Author – David Hill
Age – 10+
Two families – one maori, one Scottish (and new to New Zealand), come together in this novel. They learn about one another, from hearing the strange bagpipes for the first time, to learning about land and how sacred it is.
Lifelong bonds develop and family stories between the two cultures are soon inextricably woven together down through the generations with tales of war, hardship, friendship and belonging. The land they live on and the river that runs through it, is as much a part of them and their shared history, as family members and neighbours.
This novel is separated into sections across these generations, with different members from the 1800’s through to the present, sharing a piece of their life as it is now – all aware of how their family history relates to them as a person.
Finding would make a fantastic reading resource for NZ history or Social Sciences, as the family’s stories show how New Zealand has changed across the generations from early settlers to now. Farming, our people, and our attitudes to many issues that have faced us as kiwi’s over the years are portrayed in an interesting narrative that will promote discussion in the classroom and inform interested readers.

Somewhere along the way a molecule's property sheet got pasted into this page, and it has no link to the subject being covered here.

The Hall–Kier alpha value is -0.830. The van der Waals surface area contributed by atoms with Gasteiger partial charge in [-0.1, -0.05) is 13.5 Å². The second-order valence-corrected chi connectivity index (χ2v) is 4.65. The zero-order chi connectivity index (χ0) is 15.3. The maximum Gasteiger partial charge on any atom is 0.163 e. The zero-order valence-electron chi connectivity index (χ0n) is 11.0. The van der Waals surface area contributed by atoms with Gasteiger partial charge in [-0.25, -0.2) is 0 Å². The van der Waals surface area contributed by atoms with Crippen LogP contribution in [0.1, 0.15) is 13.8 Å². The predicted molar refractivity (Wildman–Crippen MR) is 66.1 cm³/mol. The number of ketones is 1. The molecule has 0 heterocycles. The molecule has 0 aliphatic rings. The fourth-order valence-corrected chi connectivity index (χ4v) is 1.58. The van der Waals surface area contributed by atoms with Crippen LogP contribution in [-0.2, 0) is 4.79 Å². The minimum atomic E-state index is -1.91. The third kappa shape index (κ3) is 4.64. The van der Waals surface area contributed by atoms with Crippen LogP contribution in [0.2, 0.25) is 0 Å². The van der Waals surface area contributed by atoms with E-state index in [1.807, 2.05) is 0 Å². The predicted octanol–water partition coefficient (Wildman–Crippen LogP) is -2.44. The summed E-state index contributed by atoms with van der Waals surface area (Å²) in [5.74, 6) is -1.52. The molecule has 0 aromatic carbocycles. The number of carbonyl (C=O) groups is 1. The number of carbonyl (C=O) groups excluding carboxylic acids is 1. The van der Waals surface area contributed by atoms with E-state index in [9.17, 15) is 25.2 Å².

(NZ History, Settlers, Scottish, Generations, War, New Zealand, Kiwi, Friendship, Greenstone)
Author – Geraldine McCaughrean
Age – 13+
Quilliam (Quill) is kissed goodbye by his mum, never knowing he will never see her again. He and 8 other boys and 3 men from his village are about to travel by boat and be dropped off on a group of tiny islands which are nothing more than rocks jutting out of the treacherous ocean around them.